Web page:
Selling and buying in Brighton. Chicken and egg scenarios

 

We are very pleased that we are being invited out to value quite a few properties at the moment.

However, as everyone looking to buy knows, there is still a real dearth of property coming on the market. People are often unsure what they should do first. It's the 'chicken and egg' situation we discuss with would-be clients continually. “If I put my place on the market and get a buyer, what should I do? Take the offer or just put everything on hold till I find somewhere to buy?” The short answer is “no” and this is why...

From my 30 plus years in the business locally, I'll try to explain how it is:

There are two typical buying scenarios;
1. You can buy without selling (i.e. cash in the bank already or all the finance in place to buy without selling). 
Solution 1: Go out, find the place you like and buy. Simples!

2. You need to sell your existing property in order to buy.
Solution 2: Get your own property on the market and get a buyer who is able to buy, i.e. sold their own property and have a complete chain behind them, all parties ‘proceeding’ with solicitors engaged and surveys being carried out; 
Or a cash buyer, not needing to sell so no chain;
Or a buyer with finance arranged who can buy without selling.

Now, put the sale ‘in hand’ with solicitors and get it moving along.

Then, go out and find a property to buy. When you like one, don’t wait a couple of weeks in case a ‘better one’ turns up; it rarely does. If you like it, buy it.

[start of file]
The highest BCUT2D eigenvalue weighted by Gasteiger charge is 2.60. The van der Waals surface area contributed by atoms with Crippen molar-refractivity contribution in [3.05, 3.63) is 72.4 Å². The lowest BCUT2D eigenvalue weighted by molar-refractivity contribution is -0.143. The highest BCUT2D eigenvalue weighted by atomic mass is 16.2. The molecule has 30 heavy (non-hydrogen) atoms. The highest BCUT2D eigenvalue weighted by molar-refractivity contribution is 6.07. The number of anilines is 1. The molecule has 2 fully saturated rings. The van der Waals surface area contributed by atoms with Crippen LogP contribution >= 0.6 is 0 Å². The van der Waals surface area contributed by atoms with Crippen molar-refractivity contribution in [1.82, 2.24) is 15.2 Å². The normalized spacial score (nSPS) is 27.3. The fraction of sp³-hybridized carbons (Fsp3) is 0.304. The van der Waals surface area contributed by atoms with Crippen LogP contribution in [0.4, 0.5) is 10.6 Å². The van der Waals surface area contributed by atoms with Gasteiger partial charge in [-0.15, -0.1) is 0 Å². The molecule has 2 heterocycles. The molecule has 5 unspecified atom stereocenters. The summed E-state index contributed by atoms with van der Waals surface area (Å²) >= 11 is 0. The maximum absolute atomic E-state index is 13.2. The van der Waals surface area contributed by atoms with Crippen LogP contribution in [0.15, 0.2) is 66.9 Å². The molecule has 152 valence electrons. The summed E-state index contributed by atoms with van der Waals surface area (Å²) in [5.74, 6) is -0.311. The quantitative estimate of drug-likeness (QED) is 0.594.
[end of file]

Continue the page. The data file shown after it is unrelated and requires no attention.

Lastly but critically, trust your estate agent to manage the relationships in your own sale and along the chain. If you are not sure they can do that, don’t go with them. Getting a buyer is the ‘easy bit’. Holding onto a buyer is where an agent earns their fee. You need intelligent, thoughtful people, preferably who have themselves sold and bought, who are aware of the emotional as well as practical sides of getting it all to happen.

The worst scenario and the one we come across all too often is the prospective buyers who view a property, like it and want to buy it BUT, they haven’t sold. Even worse, they are not on the market; even worse, they have not had a valuation so they don’t really know what money they have to play with.

So, to be a ‘good buyer’, sell first: you know exactly how much money you have to work with and you can make real, solid decisions and be taken seriously by all parties. It really is as simple as that.

Step one: Find an agent you can trust and ‘crack on’... a good agent will handle all the challenging bits and you’ll be happy to pay their fee at the end.

Finally, there is no ‘best time to sell’. There are always buyers out there looking if your property is accurately priced.


Paul Bonett FNAEA MARLA

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